Playing with DALL·E mini

DALL·E 2 is a multimodal AI system that generates images from text. OpenAI announced the model in April 2022. OpenAI is known for GPT-3, an autoregressive language model with 175 billion parameters. DALL·E 2 uses a smaller version of GPT-3. Read more herehere, and here (the last one also slightly discusses Google’s image).

While the results look impressive at first sight, there are some caveats and limitations, including word order and compositionality issues, e.g., “A yellow book and a red vase” from “A red book and a yellow vase” are indistinguishable. Moreover, as one can see in the “A yellow book and a red vase” example below the images or more of the same, another drawback is that the system cannot handle negation, e.g., “A room without an elephant” will create, well, see below. Read more here.

Since I don’t have access to DALL·E 2, I used DALL·E mini via Hugging Face for all the examples in this post. However, the two models experience the same issues.

A yellow book and a red vase
A room without an elephant

The model might have biases for example check all those software developers who write code, all men (also note that the face are very blurry in contrast to other surfaces in the images) –

software developer writing code
A CTO giving a talk

I decided to troll that a bit to find more limitations or point-out blind spots. Check out the following examples –

Object Oriented Programming
Object Disoriented Programming
Exploratory Data Analysis

The examples above demonstrate that model does not handle abbreviations well. I can think of several reasons for that, but that emphasizes the need to use precise wording and might need to try several times to get the desired result.

Trying negation again (in this case, the abbreviation worked okish) –

Structured Query Language

Which of course reminds all of us of this one –

And a few more –

SOLID principles
Clean Code
Computer Vision

To conclude, I cannot see a straightforward production-grade usage of this model (and it is anyhow not publically available yet) but maybe one use it for brainstorming and ideation. For me it feels like NLP in the days of TF-IDF there is yet a lot to come. Going forward I would love to have some more tunning possibilities like a color scheme or control the similarity between different results (mainly allow more diversity rather than more of the same).


5 interesting things (20/06/2022)

Visualizing multicollinearity in Python – I like the network one although it is not very intuitive at first sight. The others you can also get using pandas-profiling.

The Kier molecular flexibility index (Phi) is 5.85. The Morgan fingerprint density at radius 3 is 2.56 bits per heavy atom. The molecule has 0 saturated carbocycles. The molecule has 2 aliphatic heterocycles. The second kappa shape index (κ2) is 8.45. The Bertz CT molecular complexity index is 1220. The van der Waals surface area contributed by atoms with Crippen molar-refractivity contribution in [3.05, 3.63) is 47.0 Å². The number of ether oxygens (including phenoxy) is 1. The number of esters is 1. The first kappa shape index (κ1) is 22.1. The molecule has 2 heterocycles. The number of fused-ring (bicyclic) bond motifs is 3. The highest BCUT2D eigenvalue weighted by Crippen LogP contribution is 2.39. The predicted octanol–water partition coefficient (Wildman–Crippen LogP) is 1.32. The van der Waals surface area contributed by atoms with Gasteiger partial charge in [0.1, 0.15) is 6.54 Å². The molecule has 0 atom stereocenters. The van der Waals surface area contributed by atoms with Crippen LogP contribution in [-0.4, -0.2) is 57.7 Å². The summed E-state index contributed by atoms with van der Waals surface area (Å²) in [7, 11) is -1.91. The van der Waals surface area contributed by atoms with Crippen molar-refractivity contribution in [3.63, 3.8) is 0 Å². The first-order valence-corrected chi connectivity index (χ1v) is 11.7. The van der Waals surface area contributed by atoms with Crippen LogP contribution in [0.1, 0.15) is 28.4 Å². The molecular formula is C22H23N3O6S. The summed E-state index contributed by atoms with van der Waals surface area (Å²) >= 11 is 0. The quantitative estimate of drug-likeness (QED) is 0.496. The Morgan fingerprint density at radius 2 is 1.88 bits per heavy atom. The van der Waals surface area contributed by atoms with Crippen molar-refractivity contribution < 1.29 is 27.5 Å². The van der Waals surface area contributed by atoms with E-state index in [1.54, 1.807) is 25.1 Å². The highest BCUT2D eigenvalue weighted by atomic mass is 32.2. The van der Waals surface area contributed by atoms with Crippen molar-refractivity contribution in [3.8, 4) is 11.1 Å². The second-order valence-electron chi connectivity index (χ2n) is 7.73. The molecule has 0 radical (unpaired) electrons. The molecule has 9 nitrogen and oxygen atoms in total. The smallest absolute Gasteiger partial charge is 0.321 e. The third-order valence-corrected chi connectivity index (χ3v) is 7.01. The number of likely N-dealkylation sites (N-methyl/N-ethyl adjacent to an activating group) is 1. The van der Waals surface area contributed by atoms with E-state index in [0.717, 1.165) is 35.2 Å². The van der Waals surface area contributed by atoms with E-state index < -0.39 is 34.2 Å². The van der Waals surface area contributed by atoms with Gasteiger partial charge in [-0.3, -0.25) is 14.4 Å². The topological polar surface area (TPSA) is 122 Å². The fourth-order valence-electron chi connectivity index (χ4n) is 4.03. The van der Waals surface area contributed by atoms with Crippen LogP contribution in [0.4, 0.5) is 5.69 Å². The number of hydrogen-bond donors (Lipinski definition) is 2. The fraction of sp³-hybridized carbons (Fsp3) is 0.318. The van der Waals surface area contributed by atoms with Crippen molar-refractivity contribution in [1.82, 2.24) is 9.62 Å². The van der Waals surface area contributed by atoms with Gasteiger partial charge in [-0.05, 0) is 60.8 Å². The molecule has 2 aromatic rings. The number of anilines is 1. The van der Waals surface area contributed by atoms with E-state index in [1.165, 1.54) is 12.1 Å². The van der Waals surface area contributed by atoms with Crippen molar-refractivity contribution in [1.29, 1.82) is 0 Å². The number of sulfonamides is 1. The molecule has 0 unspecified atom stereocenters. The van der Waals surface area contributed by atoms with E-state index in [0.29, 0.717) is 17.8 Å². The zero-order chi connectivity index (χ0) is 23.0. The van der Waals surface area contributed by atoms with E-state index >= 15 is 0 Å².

Advanced Visualisations for Text Data Analysis – besides the suggested charts themselves, it is nice to get to know nxviz. I would actually like to see those charts as part of plotly as well.
Data Tales: Unlikely Plots – bar chart is boring (but informative :), but sometimes we need to think out of the box plot

XKCDs I send a lot – Is XKCD already an industry standard?

5 Tier Problem Hierarchy – I use this framework to think of tickets I write, what is the expected input, output, and complexity, what I expect from each of my team members, etc.

Prioritize your Priority Score

A while ago, a friend asked me about a topic she needed to tackle – her team had many support tickets to prioritize, decide what to work on, and further communicate it to the relevant stakeholders.

They started as everyone starts – tier 1 and tier 2 support teams in their company stated the issue severity (low, medium, high) in the ticket, and they prioritized accordingly.

But that was not good enough. It was not always clear how to set the severity level – was it the client size or lifecycle stage, the feature importance, or anything else. Additionally, it was not granular enough to decide what to work on first.

We brainstormed, and she told me two important things for her: feature importance and client size. Both can be reduced to “t-shirt” size estimation, i.e., small client, medium client, large client, and extra-large client, and features of low/medium/high/crucial importance. Super, we can now generalize the single dimension axis system we previously had to two dimensions.

The priority score is now – \sqrt{x^2+y^2}

That worked great until they had a few tickets that got the same priority score, and they needed to decide what to work on and explain it outside of their team. The main difference between those tickets was the time it would take to fix each one. One would take several hours, one would take 1-2 days, and the last one would take two weeks and has high uncertainty. No problem, I told her – let’s add another axis – the expected time to fix. Time to fix can also be binned – up to 1 day, up to 1 week, up to 1 sprint (2 weeks), and longer. Be cautious here; the ax order is inverted – the longer it takes, the lower priority we want to give it.

The priority score is now – \sqrt[\leftroot{-2}\uproot{2}3]{x_1^3+x_2^3+x_3^3}

Then, when I felt we were finally there, she came and said – remember the time to fix dimension? Well, it is not as important as the client size and the feature importance. Is there anything we can do about it?

Sure I said, let’s add weights. The higher the weight is, the more influential the feature is. To keep things simple in our example, let’s reduce the importance of the time to fix compared to the other dimensions – \sqrt[\leftroot{-2}\uproot{2}3]{x_1^3+x_2^3+0.5 x_3^3}

To wrap things up

  1. This score can be generalized to include as many dimensions as one would like – \sqrt[\leftroot{-2}\uproot{2}n]{\sum_{i=1}^n w_i x_i^n}.
  2. I recommend keeping the score as simple and minimal as possible since it is easier to explain and communicate.
  3. Math is fun and we can use relatively simple concepts to obtain meaningful results.